The role of genetic polymorphisms in molecular targeted anticancer therapy - Monoclonal antibodies [Rola polimorfizmów genowych w terapii przeciwnowotworowej ukierunkowanej na cele molekularne - Przeciwciała monoklonalne]
Huszno J.,Klinika Onkologii Klinicznej I Doswiadczalnej |
Nowara E.,Klinika Onkologii Klinicznej I Doswiadczalnej |
Suwinski R.,II Klinika Radioterapii Centrum
Onkologia Polska | Year: 2011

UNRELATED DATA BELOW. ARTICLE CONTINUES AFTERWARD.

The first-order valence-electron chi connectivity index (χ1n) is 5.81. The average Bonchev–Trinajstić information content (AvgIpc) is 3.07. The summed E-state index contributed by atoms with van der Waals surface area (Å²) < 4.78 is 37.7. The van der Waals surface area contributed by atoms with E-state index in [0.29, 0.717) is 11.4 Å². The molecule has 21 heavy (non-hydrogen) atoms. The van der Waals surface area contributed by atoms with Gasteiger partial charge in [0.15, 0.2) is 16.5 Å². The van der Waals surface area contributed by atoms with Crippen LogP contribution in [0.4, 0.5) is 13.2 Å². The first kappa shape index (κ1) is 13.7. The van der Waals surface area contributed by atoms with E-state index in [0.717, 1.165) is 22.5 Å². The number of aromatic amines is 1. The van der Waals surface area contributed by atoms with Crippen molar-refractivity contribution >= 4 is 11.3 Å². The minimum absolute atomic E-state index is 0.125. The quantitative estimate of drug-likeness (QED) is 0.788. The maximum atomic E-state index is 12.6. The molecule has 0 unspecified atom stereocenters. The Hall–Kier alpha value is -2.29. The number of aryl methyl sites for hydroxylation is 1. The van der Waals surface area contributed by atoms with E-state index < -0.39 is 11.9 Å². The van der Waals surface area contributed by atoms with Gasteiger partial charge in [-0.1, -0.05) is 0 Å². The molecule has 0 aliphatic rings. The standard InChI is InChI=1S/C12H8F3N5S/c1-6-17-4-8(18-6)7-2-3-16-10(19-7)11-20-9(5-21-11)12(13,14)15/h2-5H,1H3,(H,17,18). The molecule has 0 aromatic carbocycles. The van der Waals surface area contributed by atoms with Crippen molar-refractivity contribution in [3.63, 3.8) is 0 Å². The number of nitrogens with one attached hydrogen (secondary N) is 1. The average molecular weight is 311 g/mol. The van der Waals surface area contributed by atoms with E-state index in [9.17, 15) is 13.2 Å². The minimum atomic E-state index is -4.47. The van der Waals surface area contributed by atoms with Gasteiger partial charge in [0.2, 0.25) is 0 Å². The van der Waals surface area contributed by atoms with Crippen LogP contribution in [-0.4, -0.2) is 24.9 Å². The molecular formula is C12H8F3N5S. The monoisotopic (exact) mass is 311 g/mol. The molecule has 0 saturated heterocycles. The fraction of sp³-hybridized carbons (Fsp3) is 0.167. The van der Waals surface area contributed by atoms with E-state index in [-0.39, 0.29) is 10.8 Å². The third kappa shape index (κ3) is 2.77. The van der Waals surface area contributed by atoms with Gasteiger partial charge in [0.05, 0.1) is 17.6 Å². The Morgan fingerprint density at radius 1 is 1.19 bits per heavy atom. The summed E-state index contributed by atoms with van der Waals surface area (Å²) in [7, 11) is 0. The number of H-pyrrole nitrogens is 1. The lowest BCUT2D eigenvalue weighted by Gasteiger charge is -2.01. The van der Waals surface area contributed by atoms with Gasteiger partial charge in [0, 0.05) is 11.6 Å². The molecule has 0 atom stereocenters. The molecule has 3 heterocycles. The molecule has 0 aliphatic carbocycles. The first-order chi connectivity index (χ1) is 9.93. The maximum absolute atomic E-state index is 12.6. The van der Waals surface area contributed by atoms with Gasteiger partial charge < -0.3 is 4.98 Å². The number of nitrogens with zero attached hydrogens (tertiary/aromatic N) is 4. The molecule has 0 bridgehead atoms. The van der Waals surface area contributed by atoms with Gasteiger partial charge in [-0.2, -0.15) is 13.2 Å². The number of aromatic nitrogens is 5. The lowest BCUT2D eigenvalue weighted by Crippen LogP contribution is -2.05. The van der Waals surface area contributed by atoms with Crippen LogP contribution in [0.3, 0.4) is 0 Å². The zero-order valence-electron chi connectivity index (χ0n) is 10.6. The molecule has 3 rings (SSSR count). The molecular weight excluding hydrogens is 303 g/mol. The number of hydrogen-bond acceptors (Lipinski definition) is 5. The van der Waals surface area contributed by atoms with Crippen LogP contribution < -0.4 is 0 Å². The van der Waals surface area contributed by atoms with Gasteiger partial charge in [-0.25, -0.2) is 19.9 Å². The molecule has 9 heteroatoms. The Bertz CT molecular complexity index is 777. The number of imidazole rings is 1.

The molecular targeted therapy is a new direction in systemic treatment of cancer patients. This drug acts on specific cancer cell structures - "molecular targets" such as receptors and tyrosine kinase - leading to a blockage in signal transduction and inhibition of proliferation or tumor regression. In spite of great selectivity, the molecular targeted therapy also causes toxicity. The aim of the intensively developing branch of science - pharmacogenetics - is to select patients, on the basis of their genotype, who achieve the greatest benefit from the treatment with the lowest risk of complications. In this article authors present results of the studies on the interrelatedness between genetic polymorphisms and treatment complications, as well as on the response of the tumor to monoclonal antibodies used in molecular targeted therapy. Copyright © 2011 Cornetis.